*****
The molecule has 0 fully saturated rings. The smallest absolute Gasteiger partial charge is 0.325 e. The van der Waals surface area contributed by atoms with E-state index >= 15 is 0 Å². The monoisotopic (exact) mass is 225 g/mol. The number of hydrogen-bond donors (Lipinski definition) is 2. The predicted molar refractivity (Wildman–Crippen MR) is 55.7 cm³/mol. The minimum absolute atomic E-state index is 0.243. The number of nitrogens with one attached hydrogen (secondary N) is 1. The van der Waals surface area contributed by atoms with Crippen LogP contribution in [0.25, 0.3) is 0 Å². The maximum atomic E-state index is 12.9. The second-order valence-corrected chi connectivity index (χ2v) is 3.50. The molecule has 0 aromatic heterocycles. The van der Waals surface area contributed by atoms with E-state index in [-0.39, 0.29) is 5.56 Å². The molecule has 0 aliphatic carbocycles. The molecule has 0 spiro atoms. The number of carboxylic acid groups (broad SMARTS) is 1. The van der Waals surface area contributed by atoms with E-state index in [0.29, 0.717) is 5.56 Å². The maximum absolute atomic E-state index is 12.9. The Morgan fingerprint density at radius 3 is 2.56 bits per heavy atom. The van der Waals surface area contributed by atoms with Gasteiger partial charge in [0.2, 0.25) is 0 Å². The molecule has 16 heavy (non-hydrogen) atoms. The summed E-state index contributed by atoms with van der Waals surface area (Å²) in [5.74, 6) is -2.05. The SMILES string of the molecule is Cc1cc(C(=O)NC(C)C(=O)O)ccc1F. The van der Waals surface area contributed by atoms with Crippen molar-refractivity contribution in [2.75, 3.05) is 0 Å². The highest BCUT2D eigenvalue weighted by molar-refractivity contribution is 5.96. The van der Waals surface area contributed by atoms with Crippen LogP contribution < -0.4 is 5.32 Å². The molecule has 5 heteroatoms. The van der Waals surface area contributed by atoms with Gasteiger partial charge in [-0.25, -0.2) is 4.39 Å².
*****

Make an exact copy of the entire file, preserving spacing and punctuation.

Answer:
The molecule has 0 fully saturated rings. The smallest absolute Gasteiger partial charge is 0.325 e. The van der Waals surface area contributed by atoms with E-state index >= 15 is 0 Å². The monoisotopic (exact) mass is 225 g/mol. The number of hydrogen-bond donors (Lipinski definition) is 2. The predicted molar refractivity (Wildman–Crippen MR) is 55.7 cm³/mol. The minimum absolute atomic E-state index is 0.243. The number of nitrogens with one attached hydrogen (secondary N) is 1. The van der Waals surface area contributed by atoms with Crippen LogP contribution in [0.25, 0.3) is 0 Å². The maximum atomic E-state index is 12.9. The second-order valence-corrected chi connectivity index (χ2v) is 3.50. The molecule has 0 aromatic heterocycles. The van der Waals surface area contributed by atoms with E-state index in [-0.39, 0.29) is 5.56 Å². The molecule has 0 aliphatic carbocycles. The molecule has 0 spiro atoms. The number of carboxylic acid groups (broad SMARTS) is 1. The van der Waals surface area contributed by atoms with E-state index in [0.29, 0.717) is 5.56 Å². The maximum absolute atomic E-state index is 12.9. The Morgan fingerprint density at radius 3 is 2.56 bits per heavy atom. The van der Waals surface area contributed by atoms with Gasteiger partial charge in [0.2, 0.25) is 0 Å². The molecule has 16 heavy (non-hydrogen) atoms. The summed E-state index contributed by atoms with van der Waals surface area (Å²) in [5.74, 6) is -2.05. The SMILES string of the molecule is Cc1cc(C(=O)NC(C)C(=O)O)ccc1F. The van der Waals surface area contributed by atoms with Crippen molar-refractivity contribution in [2.75, 3.05) is 0 Å². The highest BCUT2D eigenvalue weighted by molar-refractivity contribution is 5.96. The van der Waals surface area contributed by atoms with Crippen LogP contribution < -0.4 is 5.32 Å². The molecule has 5 heteroatoms. The van der Waals surface area contributed by atoms with Gasteiger partial charge in [-0.25, -0.2) is 4.39 Å².